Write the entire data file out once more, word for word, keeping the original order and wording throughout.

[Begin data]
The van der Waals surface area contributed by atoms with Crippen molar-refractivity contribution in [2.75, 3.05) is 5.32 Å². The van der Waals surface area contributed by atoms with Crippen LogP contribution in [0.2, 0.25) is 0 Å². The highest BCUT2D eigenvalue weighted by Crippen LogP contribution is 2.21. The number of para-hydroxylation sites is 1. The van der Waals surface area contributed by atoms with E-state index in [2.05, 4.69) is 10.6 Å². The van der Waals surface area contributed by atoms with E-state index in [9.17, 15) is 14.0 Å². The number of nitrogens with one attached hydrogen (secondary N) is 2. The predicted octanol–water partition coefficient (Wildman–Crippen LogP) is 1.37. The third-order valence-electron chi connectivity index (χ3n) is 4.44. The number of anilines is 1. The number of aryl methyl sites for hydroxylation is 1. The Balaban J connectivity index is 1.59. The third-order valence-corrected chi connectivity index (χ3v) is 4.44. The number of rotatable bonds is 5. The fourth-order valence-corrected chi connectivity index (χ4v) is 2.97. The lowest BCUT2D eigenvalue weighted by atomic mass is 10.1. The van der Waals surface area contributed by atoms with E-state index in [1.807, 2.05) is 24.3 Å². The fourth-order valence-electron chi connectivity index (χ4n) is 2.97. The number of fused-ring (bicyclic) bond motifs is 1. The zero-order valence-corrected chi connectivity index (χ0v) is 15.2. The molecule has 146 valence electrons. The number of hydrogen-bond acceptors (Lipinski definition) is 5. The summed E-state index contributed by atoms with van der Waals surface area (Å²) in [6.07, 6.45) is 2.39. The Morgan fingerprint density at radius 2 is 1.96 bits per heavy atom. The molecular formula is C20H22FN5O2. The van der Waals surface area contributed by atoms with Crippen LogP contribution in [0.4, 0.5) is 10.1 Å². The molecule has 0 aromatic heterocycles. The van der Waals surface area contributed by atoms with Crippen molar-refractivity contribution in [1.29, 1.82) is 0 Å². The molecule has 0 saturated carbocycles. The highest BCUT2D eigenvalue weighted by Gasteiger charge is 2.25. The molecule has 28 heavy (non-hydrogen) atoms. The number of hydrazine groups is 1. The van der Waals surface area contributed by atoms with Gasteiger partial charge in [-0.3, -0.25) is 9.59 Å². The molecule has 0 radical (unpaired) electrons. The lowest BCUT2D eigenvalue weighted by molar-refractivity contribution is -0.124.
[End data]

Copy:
The van der Waals surface area contributed by atoms with Crippen molar-refractivity contribution in [2.75, 3.05) is 5.32 Å². The van der Waals surface area contributed by atoms with Crippen LogP contribution in [0.2, 0.25) is 0 Å². The highest BCUT2D eigenvalue weighted by Crippen LogP contribution is 2.21. The number of para-hydroxylation sites is 1. The van der Waals surface area contributed by atoms with E-state index in [2.05, 4.69) is 10.6 Å². The van der Waals surface area contributed by atoms with E-state index in [9.17, 15) is 14.0 Å². The number of nitrogens with one attached hydrogen (secondary N) is 2. The predicted octanol–water partition coefficient (Wildman–Crippen LogP) is 1.37. The third-order valence-electron chi connectivity index (χ3n) is 4.44. The number of anilines is 1. The number of aryl methyl sites for hydroxylation is 1. The Balaban J connectivity index is 1.59. The third-order valence-corrected chi connectivity index (χ3v) is 4.44. The number of rotatable bonds is 5. The fourth-order valence-corrected chi connectivity index (χ4v) is 2.97. The lowest BCUT2D eigenvalue weighted by atomic mass is 10.1. The van der Waals surface area contributed by atoms with E-state index in [1.807, 2.05) is 24.3 Å². The fourth-order valence-electron chi connectivity index (χ4n) is 2.97. The number of fused-ring (bicyclic) bond motifs is 1. The zero-order valence-corrected chi connectivity index (χ0v) is 15.2. The molecule has 146 valence electrons. The number of hydrogen-bond acceptors (Lipinski definition) is 5. The summed E-state index contributed by atoms with van der Waals surface area (Å²) in [6.07, 6.45) is 2.39. The Morgan fingerprint density at radius 2 is 1.96 bits per heavy atom. The molecular formula is C20H22FN5O2. The van der Waals surface area contributed by atoms with Crippen LogP contribution in [0.4, 0.5) is 10.1 Å². The molecule has 0 aromatic heterocycles. The van der Waals surface area contributed by atoms with Crippen molar-refractivity contribution in [1.29, 1.82) is 0 Å². The molecule has 0 saturated carbocycles. The highest BCUT2D eigenvalue weighted by Gasteiger charge is 2.25. The molecule has 28 heavy (non-hydrogen) atoms. The number of hydrazine groups is 1. The van der Waals surface area contributed by atoms with Gasteiger partial charge in [-0.3, -0.25) is 9.59 Å². The molecule has 0 radical (unpaired) electrons. The lowest BCUT2D eigenvalue weighted by molar-refractivity contribution is -0.124.